For consumers and businesses, it is a painful reminder that energy bills can go up as well as down. The jump is driving a quicker pace of inflation, though central banks say that effect will wash out.

Lofty prices are taking the shine off a boom in demand for products made by energy-intensive companies. Profits are being squeezed in industries such as chemicals, according to Benedict De Meulemeester, chief executive of E&C Consultants, which advises firms on how to procure energy.

“Red lights start to go off and people ask ‘what is going on here?’” said Mr. De Meulemeester. Pharmaceutical and automotive companies that can’t readily raise prices for customers are among the most vulnerable, he added.

Evonik Industries AG , a German producer of specialty chemicals with factories world-wide, has largely been insulated because it locks in prices for gas and power years ahead of time, said Andreas Steidle, head of energy management. The rally is likely to start to bite next year, when Mr. Steidle expects the company’s energy bill to jump by 20%, taking it close to the long-run average. Rising prices for fuel, electricity and carbon permits have hastened Evonik’s push to procure power generated from its own new-build power plants and from low-cost renewable sources, Mr. Steidle said.

On the flip side, gas exporters including Russia’s Gazprom PJSC and Houston-based Cheniere Energy Inc. are poised to be among the big winners. Cheniere shares are up 40% this year, while U.S.-listed shares of Gazprom have risen 41%.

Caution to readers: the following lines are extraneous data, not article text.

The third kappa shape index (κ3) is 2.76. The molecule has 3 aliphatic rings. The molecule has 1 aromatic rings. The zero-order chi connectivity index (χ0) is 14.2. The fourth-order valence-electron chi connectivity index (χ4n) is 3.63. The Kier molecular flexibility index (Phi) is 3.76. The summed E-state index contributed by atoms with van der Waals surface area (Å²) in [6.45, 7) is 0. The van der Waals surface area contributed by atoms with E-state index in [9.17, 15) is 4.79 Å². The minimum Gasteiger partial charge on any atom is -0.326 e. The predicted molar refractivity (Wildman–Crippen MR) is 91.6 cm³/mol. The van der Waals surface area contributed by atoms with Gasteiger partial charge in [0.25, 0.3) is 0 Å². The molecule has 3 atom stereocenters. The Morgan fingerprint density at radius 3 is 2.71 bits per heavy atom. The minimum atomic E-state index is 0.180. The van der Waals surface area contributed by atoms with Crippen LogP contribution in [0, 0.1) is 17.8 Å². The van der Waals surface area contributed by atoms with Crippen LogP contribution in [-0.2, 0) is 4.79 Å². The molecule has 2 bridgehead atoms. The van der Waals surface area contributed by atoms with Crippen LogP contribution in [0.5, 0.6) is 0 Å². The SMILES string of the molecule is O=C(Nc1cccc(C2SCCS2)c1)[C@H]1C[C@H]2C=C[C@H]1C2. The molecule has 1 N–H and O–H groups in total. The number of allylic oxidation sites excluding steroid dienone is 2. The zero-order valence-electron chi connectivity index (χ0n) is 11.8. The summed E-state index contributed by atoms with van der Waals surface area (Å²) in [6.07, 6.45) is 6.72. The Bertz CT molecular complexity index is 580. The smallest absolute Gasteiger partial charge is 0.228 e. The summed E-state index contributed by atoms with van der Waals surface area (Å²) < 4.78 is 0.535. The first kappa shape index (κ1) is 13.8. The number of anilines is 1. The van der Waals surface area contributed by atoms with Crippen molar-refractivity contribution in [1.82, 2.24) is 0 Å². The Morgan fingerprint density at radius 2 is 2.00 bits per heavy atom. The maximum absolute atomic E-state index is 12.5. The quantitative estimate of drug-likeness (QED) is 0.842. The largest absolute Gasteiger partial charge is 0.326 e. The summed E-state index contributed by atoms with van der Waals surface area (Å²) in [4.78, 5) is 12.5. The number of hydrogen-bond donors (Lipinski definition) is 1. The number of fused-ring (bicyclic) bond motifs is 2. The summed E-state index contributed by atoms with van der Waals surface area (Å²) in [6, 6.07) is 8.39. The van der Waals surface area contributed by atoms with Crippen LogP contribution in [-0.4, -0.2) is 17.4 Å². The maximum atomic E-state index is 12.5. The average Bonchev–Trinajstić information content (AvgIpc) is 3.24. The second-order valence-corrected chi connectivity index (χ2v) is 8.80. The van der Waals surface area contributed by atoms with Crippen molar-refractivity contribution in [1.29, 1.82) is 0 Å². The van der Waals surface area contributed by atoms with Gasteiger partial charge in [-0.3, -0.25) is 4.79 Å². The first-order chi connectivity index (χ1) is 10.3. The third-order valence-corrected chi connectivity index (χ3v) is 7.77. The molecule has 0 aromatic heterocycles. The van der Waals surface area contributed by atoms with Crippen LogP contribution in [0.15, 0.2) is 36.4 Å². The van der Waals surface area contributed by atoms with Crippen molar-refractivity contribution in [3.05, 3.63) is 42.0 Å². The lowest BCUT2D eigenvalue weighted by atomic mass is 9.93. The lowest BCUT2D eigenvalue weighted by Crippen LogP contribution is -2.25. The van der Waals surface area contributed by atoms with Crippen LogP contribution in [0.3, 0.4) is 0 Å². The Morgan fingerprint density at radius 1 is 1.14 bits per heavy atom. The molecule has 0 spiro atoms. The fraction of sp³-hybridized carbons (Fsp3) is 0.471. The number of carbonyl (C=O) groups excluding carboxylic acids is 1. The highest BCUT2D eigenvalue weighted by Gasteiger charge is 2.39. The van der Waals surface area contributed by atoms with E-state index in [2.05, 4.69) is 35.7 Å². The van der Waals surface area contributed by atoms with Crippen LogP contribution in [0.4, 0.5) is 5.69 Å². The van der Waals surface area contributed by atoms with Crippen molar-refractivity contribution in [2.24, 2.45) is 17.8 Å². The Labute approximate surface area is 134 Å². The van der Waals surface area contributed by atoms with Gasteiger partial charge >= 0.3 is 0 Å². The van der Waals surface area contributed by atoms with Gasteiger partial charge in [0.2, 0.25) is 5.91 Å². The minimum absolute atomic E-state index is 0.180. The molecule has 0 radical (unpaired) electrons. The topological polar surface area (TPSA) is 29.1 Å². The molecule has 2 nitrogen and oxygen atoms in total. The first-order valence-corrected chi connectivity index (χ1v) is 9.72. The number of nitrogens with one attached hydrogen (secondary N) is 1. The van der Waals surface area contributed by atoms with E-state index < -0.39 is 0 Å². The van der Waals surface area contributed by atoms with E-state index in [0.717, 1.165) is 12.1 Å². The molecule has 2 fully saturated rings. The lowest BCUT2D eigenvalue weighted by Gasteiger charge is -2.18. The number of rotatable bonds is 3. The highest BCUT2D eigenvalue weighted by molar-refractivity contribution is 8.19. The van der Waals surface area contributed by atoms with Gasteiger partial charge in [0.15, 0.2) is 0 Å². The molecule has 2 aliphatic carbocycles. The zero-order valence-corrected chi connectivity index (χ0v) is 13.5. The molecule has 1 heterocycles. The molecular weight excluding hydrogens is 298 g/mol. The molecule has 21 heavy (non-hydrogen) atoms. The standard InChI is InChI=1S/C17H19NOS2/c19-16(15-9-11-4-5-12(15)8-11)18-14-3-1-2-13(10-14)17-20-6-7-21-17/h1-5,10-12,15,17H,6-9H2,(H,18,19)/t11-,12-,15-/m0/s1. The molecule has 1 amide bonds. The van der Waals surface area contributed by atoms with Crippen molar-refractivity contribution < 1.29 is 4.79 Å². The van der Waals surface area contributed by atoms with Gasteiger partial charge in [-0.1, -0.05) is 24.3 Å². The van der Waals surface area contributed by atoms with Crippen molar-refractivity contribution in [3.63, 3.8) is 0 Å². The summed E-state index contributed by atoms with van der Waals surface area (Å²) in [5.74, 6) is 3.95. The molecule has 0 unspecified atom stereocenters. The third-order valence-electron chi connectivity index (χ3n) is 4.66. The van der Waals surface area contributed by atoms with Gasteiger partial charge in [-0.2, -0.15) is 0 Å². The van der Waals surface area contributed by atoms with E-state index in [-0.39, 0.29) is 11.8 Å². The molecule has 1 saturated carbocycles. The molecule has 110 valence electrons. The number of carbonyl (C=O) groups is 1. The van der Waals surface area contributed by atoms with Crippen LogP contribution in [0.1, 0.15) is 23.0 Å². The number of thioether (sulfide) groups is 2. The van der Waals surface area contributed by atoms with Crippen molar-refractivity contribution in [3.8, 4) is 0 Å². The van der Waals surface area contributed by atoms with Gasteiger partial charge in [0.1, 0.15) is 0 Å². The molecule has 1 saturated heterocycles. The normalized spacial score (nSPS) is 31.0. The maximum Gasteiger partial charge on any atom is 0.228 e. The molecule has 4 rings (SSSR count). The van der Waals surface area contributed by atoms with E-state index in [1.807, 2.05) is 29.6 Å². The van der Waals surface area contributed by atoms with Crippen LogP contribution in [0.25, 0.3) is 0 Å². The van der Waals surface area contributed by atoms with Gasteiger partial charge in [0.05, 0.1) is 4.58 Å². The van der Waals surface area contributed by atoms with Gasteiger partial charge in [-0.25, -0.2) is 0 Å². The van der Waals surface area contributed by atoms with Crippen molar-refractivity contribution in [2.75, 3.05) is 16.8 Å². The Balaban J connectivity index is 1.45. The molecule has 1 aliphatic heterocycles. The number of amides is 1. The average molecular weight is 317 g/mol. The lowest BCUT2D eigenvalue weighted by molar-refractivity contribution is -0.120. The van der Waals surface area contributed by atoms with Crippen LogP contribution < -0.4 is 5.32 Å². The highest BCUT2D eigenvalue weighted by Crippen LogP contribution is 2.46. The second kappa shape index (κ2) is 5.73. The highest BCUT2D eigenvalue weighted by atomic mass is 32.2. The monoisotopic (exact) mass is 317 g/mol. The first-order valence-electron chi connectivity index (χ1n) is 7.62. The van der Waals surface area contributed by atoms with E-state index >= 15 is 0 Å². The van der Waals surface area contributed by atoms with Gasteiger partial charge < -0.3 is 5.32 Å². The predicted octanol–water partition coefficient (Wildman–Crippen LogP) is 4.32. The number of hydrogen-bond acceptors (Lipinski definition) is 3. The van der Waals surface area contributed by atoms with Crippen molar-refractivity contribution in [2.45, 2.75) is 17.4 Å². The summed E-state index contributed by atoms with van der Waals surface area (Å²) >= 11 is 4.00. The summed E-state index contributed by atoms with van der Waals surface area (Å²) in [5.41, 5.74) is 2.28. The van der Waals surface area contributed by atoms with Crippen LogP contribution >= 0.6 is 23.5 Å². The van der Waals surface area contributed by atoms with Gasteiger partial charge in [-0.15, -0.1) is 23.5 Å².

Higher energy bills have sharpened focus on the European Union’s proposals for policies to hit the bloc’s emission targets, due to be published Wednesday. Companies in energy-hungry industries, such as glass, worry that measures that could add to upward pressure on carbon prices will put them at a disadvantage against international competitors.

Munich-based chemicals manufacturer Wacker Chemie AG secures prices well in advance but will still see a significant rise in energy costs this year, said spokesman Christof Bachmair. For some products, the company automatically passes raw-material and energy prices through to customers. For products whose prices are set on global markets, Wacker will take the hit, he said.

For companies unable to pass energy prices onto customers quickly, the hit to profits could be sizable. Gas and power account for significantly more than half of input costs in manufacturing chlorine with electrolysis, said Jörg Rothermel, head of energy and climate at the German Chemical Industry Association.

“It’s already a problem now,” Mr. Rothermel said of rising energy prices.


Northwest B.C. mines safe for salmon, Alaska legislators told
Tom Fletcher, Saanich News, July 8, 2021

Projects developed in Stikine, Taku, Unuk River watersheds

The B.C. mining industry has responded to the latest criticism by Alaska state legislators on the province’s regulation of mining and protection of rivers that flow from northeast B.C. into Alaska waters.